Back on March 2 (on the ancien regime blog--and before the current kerfuffle), I offered this brief assessment of Ann Coutler:

Quoting Myself: "I think she is often uproariously funny and sometimes very insightful, but I also think she can be crude and mean-spirited. Although I give her credit for outwitting Katie Couric (in all seriousness, that was a bravura performance), I think Coulter is something akin to our Maureen Dowd (funny, attractive, possessing a rapier wit but lacking compassion and judgment). Ann Coulter, for me, will forever be the woman who judged John Roberts unfit for the Supreme Court and attempted to reinvent Joe McCarthy as a great American hero."

My thoughts today: BUT COME ON!

Mark Davis makes a lot of good points in this column from yeseterday (Thursday), but here are some bullets:

1. Ann Coulter may not be your cup of tea.

2. But the firestorm surrounding Ann Coulter revolves around an inflamatory quote within her book--not the thesis of her book, which in itself makes her vociferous critics suspect.

3. "Broads" might have been a regrettable characterization of the 911 widows, but politics is a rough and tumble business. If you play the game, you are fair game.

I missed the Tonight Show with Jay Leno on Wednesday, billed as a showdown between Jay and Ann and George Carlin. But, judging from the New York Times ("The TV Watch: Leno vs. Letterman: A Battle of Wits With No Clear Winner," By ALESSANDRA STANLEY, June 16, 2006) who called the exchange "flubbed" and blamed Jay Leno for his "terrible" interviewing ability, once again Ann Coulter faced a media icon and delivered another trademark performance; these outings have become increasingly frustrating to the MSM.

Stanley laments: George Carlin "didn't make a peep. Mr. Leno didn't score a point." She also implies that Coulter ducked David Letterman, "far more experienced and deft at tangling with ideological divas." Presumably, Dave would have given her the Bill O'Reilly treatment, whom he "humorously, but acidly, his place in January."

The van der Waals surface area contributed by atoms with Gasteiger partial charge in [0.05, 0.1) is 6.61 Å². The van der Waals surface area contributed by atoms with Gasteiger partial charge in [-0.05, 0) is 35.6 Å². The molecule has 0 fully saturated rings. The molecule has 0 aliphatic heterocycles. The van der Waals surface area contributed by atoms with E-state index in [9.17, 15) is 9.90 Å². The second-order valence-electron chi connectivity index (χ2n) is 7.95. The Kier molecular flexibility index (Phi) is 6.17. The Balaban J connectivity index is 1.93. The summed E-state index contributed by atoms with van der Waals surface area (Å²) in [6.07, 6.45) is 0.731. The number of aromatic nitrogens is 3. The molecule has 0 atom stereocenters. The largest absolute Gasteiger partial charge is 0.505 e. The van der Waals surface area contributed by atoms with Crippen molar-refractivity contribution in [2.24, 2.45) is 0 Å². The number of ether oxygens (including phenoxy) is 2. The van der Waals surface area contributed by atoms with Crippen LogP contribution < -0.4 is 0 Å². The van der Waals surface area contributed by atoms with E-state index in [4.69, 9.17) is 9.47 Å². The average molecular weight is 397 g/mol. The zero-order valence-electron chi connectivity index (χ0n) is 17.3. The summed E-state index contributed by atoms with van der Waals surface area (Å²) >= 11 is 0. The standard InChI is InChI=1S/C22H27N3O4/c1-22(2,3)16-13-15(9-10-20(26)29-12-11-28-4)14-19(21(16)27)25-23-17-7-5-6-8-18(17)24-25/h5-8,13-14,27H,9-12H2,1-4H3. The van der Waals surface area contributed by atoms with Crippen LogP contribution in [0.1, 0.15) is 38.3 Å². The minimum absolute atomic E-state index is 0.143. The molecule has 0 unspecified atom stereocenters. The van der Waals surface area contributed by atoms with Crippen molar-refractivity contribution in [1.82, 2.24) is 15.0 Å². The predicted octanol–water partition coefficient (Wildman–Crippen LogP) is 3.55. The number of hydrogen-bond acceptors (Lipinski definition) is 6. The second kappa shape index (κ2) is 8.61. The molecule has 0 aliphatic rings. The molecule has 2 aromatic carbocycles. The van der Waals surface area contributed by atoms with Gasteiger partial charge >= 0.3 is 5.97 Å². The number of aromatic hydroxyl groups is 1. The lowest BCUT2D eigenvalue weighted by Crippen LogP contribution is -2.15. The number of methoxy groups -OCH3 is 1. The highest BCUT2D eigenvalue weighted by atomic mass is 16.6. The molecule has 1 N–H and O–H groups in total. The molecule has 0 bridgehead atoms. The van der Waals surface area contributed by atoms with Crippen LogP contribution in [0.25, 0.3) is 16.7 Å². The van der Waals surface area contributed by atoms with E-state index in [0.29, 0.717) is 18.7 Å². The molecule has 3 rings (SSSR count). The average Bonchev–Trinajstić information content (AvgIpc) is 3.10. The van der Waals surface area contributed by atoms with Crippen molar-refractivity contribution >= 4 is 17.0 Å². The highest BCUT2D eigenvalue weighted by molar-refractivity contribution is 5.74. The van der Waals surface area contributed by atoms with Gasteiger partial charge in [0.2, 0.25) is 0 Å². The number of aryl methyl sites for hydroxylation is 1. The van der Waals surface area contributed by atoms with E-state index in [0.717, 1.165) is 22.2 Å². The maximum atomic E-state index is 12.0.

Stanley also offers this presupposition: "Ms. Coulter became a media star by portraying herself as a conservative gadfly tweaking the liberal hegemony, which is, of course, quite a revisionist feat. It may have been the case 30 years ago, but no conservative who came of age during the Reagan Revolution can credibly claim they are marginalized or unheard. When the J. K. Rowling of political invective decries what she describes as the "intolerance" of the mainstream liberal media, it's a little like the Soviet Union complaining about oppression from Finland."

Wow! What a window into the MSM mindset and the "martyr" complex through which the Times and its compradres view their mission to report all the "news that's fit to print."

I come back to Mark Davis's salient point: "[I]n the calls for Ms. Coulter's head, her critics have proved her right."

In the quote above, I compared Coulter to Maureen Dowd. How ironic that the New York Times, for whom Ms. Dowd works, reports that people see Coulter as a "'vicious,' 'mean-spirited,' 'despicable' 'hate-monger'" (see also David Carr, "Deadly Intent: Ann Coulter, Word Warrior," NYT, June 12, 2006).

Is Coulter over the line? Perhaps. Does she get way too much vehement calumny from the left-wing loonies? Absolutely.

To paraphrase Davis: The call for Ann Coulter's head makes her a much more sympathetic figure in my eyes.